It’s The Brakes, Silly . . .

This is the next chapter in the saga of my bike, Sassy, leaving me stranded in the middle of Interstate-25 on a busy Sunday evening.  At the end of that post, the bike was sitting in my garage waiting for the next steps . . .

On the advice of friends, I reached out to the BMW dealer where I had purchased the bike barely a month earlier.  My expectations were admittedly low; the bike was used and I’d owned it for about a month. What reason could they have for agreeing to fix it at their expense?  Regardless, I decided it was worth asking for help because I literally had nothing to lose at that point.  I was pleasantly surprised when they not only agreed to repair the bike at no charge, but also to come and pick it up.  Customer service is a dying art for most businesses, but not for this one!

A few days later, we coordinated the bike pick up and transport to the dealer.  The next afternoon the service manager called asking if I had made any adjustments to the brakes.  I said no, of course not.  First, I do not know how to do this and wouldn’t have attempted it alone. Second, the bike had less than 3k miles so I assumed no adjustments were needed.  They explained to me that when the bike arrived, they discovered the back brake pedal had no “play”.  In other words, they were ‘on’ all the time and anytime I touched the brake pedal, they clamped down even harder!  The slower ride with more stopping on that fateful Sunday proved to be too much. The rear brakes overheated and the brake pads ‘glued’ themselves to the rotors!  This also explains why after the bike sat for a few minutes, I could push it to the shoulder.

When the bike was repaired and I arranged to pick it up, I was a bit nervous.  Was this going to happen again?  Could I trust that my bike was now safe to ride?  My anxiety was high, I admit it.  What I didn’t yet know is that another wonderful experience awaited me at the BMW dealer.  Not only did they explain the repair in detail, they walked me through it on my bike. They also apologized, more than once, for missing this detail during the time they were checking the bike out before I purchased it.  My anxiety melted away!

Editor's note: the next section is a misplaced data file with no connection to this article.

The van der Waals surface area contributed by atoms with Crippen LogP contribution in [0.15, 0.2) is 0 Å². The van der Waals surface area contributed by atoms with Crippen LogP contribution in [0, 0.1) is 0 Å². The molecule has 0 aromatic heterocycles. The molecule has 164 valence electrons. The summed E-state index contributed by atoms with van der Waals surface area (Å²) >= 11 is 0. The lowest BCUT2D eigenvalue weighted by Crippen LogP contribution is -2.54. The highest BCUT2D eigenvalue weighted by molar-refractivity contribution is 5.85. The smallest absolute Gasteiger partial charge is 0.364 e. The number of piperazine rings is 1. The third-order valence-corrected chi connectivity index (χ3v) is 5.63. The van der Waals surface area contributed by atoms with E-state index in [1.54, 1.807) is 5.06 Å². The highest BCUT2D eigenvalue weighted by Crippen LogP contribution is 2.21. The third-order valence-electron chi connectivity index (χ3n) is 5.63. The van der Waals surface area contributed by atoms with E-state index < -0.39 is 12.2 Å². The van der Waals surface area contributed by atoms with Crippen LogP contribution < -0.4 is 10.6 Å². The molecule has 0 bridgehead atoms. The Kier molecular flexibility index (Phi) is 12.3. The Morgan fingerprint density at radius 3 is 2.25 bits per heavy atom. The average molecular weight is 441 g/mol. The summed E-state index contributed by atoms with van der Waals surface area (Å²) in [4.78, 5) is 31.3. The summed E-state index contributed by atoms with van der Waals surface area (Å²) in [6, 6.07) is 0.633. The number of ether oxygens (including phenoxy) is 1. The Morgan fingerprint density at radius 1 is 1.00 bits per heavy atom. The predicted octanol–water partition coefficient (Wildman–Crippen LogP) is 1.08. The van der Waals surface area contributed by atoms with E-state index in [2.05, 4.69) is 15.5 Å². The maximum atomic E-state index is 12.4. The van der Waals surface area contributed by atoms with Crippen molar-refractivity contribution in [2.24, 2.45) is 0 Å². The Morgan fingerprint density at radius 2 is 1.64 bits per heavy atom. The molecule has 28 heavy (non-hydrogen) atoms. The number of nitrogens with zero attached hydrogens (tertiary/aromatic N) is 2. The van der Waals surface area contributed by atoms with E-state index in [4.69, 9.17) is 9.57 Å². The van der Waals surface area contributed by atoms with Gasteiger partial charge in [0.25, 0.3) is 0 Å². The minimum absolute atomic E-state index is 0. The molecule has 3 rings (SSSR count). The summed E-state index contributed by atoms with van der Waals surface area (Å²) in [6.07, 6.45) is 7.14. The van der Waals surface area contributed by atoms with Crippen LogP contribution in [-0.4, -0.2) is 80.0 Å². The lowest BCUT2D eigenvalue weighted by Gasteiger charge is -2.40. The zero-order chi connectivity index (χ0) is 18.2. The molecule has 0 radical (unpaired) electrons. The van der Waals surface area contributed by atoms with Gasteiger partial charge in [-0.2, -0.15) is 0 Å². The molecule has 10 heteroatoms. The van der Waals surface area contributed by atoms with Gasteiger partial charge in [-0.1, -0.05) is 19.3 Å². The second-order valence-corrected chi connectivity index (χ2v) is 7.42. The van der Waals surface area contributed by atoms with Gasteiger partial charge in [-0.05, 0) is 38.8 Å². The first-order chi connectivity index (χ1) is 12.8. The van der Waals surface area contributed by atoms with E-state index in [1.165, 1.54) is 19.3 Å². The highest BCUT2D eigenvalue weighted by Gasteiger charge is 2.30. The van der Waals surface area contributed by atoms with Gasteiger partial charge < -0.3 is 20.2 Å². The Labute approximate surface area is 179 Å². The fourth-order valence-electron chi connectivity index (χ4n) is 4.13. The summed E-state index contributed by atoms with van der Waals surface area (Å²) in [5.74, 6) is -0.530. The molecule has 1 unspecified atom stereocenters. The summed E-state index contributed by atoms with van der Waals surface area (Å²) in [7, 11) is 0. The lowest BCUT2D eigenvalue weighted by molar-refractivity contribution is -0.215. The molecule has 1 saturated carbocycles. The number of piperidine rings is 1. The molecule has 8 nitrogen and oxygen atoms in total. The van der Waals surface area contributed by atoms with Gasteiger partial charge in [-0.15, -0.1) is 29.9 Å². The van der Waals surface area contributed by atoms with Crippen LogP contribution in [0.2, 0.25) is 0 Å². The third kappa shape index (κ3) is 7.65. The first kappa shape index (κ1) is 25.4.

Since I started riding, I have heard the advice about building a relationship with your bike.  Learn what is normal so that when something is off, you can have it looked at before it leaves you stranded (hopefully).  Since this bike was new to me, I had no idea that the brake lever barely moving wasn’t normal.  Now I know and this one won’t catch me off guard again!  I’m very grateful to have Sassy back on the road and running normally.  Here’s to many beautiful autumn days of riding before winter comes to stay.

Leave a Reply

Fill in your details below or click an icon to log in:

WordPress.com Logo

You are commenting using your WordPress.com account. Log Out /  Change )

Google photo

You are commenting using your Google account. Log Out /  Change )

Twitter picture

You are commenting using your Twitter account. Log Out /  Change )

Facebook photo

You are commenting using your Facebook account. Log Out /  Change )

Connecting to %s